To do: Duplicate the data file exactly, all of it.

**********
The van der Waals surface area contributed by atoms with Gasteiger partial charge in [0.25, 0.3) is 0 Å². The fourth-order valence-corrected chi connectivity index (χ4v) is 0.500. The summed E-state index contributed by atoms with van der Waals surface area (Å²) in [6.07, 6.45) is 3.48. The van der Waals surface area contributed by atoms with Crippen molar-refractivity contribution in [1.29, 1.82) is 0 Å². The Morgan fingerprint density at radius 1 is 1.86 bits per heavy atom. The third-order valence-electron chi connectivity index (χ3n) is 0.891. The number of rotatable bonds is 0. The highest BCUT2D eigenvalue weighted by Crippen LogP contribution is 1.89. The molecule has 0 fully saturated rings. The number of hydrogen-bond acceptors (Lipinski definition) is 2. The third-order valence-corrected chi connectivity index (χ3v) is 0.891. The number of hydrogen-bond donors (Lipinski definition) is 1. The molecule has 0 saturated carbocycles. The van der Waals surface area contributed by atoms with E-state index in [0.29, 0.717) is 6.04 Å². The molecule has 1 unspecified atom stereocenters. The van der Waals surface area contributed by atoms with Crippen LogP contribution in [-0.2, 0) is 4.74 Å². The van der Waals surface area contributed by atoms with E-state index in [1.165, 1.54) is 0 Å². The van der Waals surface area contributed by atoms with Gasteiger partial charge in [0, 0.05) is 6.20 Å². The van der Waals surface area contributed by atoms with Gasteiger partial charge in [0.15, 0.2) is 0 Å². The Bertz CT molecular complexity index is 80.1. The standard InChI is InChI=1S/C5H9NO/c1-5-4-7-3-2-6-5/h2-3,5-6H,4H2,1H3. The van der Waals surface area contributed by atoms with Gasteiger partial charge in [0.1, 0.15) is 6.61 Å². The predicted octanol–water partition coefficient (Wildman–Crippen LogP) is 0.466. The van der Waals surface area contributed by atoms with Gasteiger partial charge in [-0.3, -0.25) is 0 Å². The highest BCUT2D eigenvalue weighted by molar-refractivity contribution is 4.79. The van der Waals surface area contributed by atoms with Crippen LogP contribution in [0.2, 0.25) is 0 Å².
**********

The van der Waals surface area contributed by atoms with Gasteiger partial charge in [0.25, 0.3) is 0 Å². The fourth-order valence-corrected chi connectivity index (χ4v) is 0.500. The summed E-state index contributed by atoms with van der Waals surface area (Å²) in [6.07, 6.45) is 3.48. The van der Waals surface area contributed by atoms with Crippen molar-refractivity contribution in [1.29, 1.82) is 0 Å². The Morgan fingerprint density at radius 1 is 1.86 bits per heavy atom. The third-order valence-electron chi connectivity index (χ3n) is 0.891. The number of rotatable bonds is 0. The highest BCUT2D eigenvalue weighted by Crippen LogP contribution is 1.89. The molecule has 0 fully saturated rings. The number of hydrogen-bond acceptors (Lipinski definition) is 2. The third-order valence-corrected chi connectivity index (χ3v) is 0.891. The number of hydrogen-bond donors (Lipinski definition) is 1. The molecule has 0 saturated carbocycles. The van der Waals surface area contributed by atoms with E-state index in [0.29, 0.717) is 6.04 Å². The molecule has 1 unspecified atom stereocenters. The van der Waals surface area contributed by atoms with Crippen LogP contribution in [-0.2, 0) is 4.74 Å². The van der Waals surface area contributed by atoms with E-state index in [1.165, 1.54) is 0 Å². The van der Waals surface area contributed by atoms with Gasteiger partial charge in [0, 0.05) is 6.20 Å². The van der Waals surface area contributed by atoms with Gasteiger partial charge in [0.15, 0.2) is 0 Å². The Bertz CT molecular complexity index is 80.1. The standard InChI is InChI=1S/C5H9NO/c1-5-4-7-3-2-6-5/h2-3,5-6H,4H2,1H3. The van der Waals surface area contributed by atoms with Gasteiger partial charge in [0.1, 0.15) is 6.61 Å². The predicted octanol–water partition coefficient (Wildman–Crippen LogP) is 0.466. The van der Waals surface area contributed by atoms with Gasteiger partial charge in [-0.3, -0.25) is 0 Å². The highest BCUT2D eigenvalue weighted by molar-refractivity contribution is 4.79. The van der Waals surface area contributed by atoms with Crippen LogP contribution in [0.2, 0.25) is 0 Å².